While many find the use of bitcoin as a speculative instrument alarming, the paper says “when compared to fiat currencies, bitcoin strikes a closer balance between trading and transacting”. “This means that when people use bitcoin — as opposed to fiat currency — they are more likely to use it to transmit value for goods and services than as a speculative instrument.”

Bitcoin’s price movements have been separate and distinct from those of other asset classes in the last six years, according to the white paper. “Bitcoin is the only asset that consistently maintains low correlations with every other asset. Remarkably, the maximum correlation, positive or negative, that bitcoin exhibited with each of the other assets is near the minimum correlation, positive or negative, that any of the other paired assets displayed with each other.”

Although bitcoin has been extremely volatile historically, when its returns are adjusted to account for the volatility, its Sharpe Ratios have been superior, says the white paper. “US equities, bonds and real estate delivered better Sharpe Ratios over the three-year period, but bitcoin has outperformed in every other period. Over the past year, it has compensated investors nearly twice as much as US equities relative to the risk taken, as defined by the Sharpe Ratio.”

Meanwhile, some companies are looking to introduce mainstream products that invest in bitcoin. US entrepreneurs Tyler and Cameron Winklevoss, who run cryptocurrency exchange Gemini, applied to the US Securities and Exchange Commission (SEC) three years ago to offer a bitcoin ETF called the Winklevoss Bitcoin Trust. The SEC is expected to decide on the proposal by March 11.

“It is a big thing to watch out for. If the ETF is approved, it can drive up bitcoin prices. Also, it means that bitcoin will be recognised as an asset class,” says Amarjit.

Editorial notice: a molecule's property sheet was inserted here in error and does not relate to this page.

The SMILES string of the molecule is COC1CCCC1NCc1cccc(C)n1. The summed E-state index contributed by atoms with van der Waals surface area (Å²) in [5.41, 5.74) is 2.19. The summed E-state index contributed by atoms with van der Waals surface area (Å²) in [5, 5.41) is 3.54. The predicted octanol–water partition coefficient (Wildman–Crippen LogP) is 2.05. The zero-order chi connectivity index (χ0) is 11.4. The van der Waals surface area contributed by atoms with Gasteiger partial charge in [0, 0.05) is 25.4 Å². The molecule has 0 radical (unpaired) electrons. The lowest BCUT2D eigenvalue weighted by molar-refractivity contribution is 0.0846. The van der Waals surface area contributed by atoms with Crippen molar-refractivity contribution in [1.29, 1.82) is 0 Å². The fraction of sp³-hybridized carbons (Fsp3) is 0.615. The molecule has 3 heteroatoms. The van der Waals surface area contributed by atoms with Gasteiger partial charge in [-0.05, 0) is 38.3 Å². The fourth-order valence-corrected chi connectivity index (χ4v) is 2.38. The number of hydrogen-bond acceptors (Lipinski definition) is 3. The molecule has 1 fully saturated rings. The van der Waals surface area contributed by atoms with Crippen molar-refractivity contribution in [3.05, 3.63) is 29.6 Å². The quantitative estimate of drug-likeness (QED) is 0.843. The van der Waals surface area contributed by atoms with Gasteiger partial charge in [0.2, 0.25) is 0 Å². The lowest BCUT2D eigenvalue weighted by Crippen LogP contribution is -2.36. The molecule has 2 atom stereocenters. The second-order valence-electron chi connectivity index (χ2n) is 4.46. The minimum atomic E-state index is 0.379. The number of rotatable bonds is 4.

Asia to be the driving force

Governments in Asia have begun to recognise and regulate the cryptocurrency. This will drive bitcoin prices forward and boost investor confidence, says Amarjit.

The Japanese government recently tabled a bill to amend several Acts, including the Payment Services Act, to impose regulations on virtual currency exchange services. The new laws will come into force in April. According to news reports, bitcoin trading volumes in Japan are among the highest in the world.

This month, the Philippine central bank imposed new rules on the country’s bitcoin exchanges, signalling its intention to regulate the industry. The cryptocurrency is popular among those who repatriate funds.

“South Korea and India will be next [to regulate bitcoin exchanges],” says Amarjit.

In January, China imposed regulations on the country’s bitcoin exchanges. The People’s Bank of China (PBOC) required the exchanges to charge a fixed fee of 0.2% for each trade. Prior to this, the exchanges did not charge investors any transaction fees and generated profit by providing margin trading to their clients, says Amarjit.

This month, the PBOC met with nine bitcoin exchange operators and instructed them to abide by the country’s laws. OkCoin and Huobi, two major exchanges in China, had to stop clients from withdrawing bitcoin for a month to “upgrade” their system to combat “money laundering, pyramid schemes and other illegal activities”.

Bitcoin prices fell globally due to the event, but Amarjit says it is a positive for the cryptocurrency in the long term. “Asian countries that have not taken any action on bitcoin have started to look at the possibility of regulating it. These regulations could lead to a safer environment for investors. Hopefully, it will be recognised as an asset class by these governments,” he adds. Bitcoin is not recognised as legal tender in Malaysia.

In developed countries, bitcoin can be used legally and all payments are subject to the same taxes and reporting requirements as other traditional currencies. However, there is no oversight committee to regulate and monitor the bitcoin transactions.

Bitcoin gaining traction

Bitcoin exchanges have improved their systems to make storage and transactions safer. In recent years, other infrastructure has been built to allow bitcoin to be used like traditional currencies, such as digital wallets. Suraya Zainuddin, founder of personal finance blog Ringgit oh Ringgit, says bitcoin users can now conveniently trade the cryptocurrency on various overseas exchanges.

“They can also use bitcoin to purchase items using their debit card and mobile phone, albeit with limitations. They can either buy things with bitcoin or convert it into a traditional currency to make purchases.”

The cryptocurrency can be used to remit funds overseas for a negligible fee, says Amarjit. “Let’s say you want to transfer RM10,000. You will probably need to pay RM10, which is only 0.01%. Banks charge much more than that.”